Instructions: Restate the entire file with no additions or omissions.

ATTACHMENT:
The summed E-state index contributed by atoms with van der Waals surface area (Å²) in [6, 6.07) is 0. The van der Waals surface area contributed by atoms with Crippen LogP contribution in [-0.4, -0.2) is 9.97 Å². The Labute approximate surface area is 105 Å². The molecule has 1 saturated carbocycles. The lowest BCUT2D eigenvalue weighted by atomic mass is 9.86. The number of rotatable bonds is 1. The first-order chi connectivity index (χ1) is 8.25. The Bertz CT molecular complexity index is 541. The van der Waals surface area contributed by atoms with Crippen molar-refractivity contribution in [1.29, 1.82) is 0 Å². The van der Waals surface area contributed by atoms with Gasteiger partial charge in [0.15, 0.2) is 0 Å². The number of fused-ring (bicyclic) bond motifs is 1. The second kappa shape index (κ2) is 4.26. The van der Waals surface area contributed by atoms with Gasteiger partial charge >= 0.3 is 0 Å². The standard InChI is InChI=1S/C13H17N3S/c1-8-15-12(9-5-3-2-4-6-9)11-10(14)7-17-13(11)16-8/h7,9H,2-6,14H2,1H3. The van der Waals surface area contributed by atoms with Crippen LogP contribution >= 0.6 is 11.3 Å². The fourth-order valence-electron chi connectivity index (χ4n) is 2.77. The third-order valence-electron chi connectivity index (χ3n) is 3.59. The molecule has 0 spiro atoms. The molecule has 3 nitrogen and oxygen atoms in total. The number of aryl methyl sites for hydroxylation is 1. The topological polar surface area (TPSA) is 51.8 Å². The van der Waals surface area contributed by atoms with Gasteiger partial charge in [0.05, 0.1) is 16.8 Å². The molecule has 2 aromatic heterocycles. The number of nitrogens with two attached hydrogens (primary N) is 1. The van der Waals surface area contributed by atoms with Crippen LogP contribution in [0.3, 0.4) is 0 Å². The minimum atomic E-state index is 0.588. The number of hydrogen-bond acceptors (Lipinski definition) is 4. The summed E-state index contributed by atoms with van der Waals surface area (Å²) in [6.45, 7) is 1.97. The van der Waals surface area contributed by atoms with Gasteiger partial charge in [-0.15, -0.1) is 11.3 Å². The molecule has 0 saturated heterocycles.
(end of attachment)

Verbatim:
The summed E-state index contributed by atoms with van der Waals surface area (Å²) in [6, 6.07) is 0. The van der Waals surface area contributed by atoms with Crippen LogP contribution in [-0.4, -0.2) is 9.97 Å². The Labute approximate surface area is 105 Å². The molecule has 1 saturated carbocycles. The lowest BCUT2D eigenvalue weighted by atomic mass is 9.86. The number of rotatable bonds is 1. The first-order chi connectivity index (χ1) is 8.25. The Bertz CT molecular complexity index is 541. The van der Waals surface area contributed by atoms with Crippen molar-refractivity contribution in [1.29, 1.82) is 0 Å². The van der Waals surface area contributed by atoms with Gasteiger partial charge in [0.15, 0.2) is 0 Å². The number of fused-ring (bicyclic) bond motifs is 1. The second kappa shape index (κ2) is 4.26. The van der Waals surface area contributed by atoms with Gasteiger partial charge >= 0.3 is 0 Å². The standard InChI is InChI=1S/C13H17N3S/c1-8-15-12(9-5-3-2-4-6-9)11-10(14)7-17-13(11)16-8/h7,9H,2-6,14H2,1H3. The van der Waals surface area contributed by atoms with Crippen LogP contribution >= 0.6 is 11.3 Å². The fourth-order valence-electron chi connectivity index (χ4n) is 2.77. The third-order valence-electron chi connectivity index (χ3n) is 3.59. The molecule has 0 spiro atoms. The molecule has 3 nitrogen and oxygen atoms in total. The number of aryl methyl sites for hydroxylation is 1. The topological polar surface area (TPSA) is 51.8 Å². The van der Waals surface area contributed by atoms with Gasteiger partial charge in [0.05, 0.1) is 16.8 Å². The molecule has 2 aromatic heterocycles. The number of nitrogens with two attached hydrogens (primary N) is 1. The van der Waals surface area contributed by atoms with Crippen LogP contribution in [0.3, 0.4) is 0 Å². The minimum atomic E-state index is 0.588. The number of hydrogen-bond acceptors (Lipinski definition) is 4. The summed E-state index contributed by atoms with van der Waals surface area (Å²) in [6.45, 7) is 1.97. The van der Waals surface area contributed by atoms with Gasteiger partial charge in [-0.15, -0.1) is 11.3 Å². The molecule has 0 saturated heterocycles.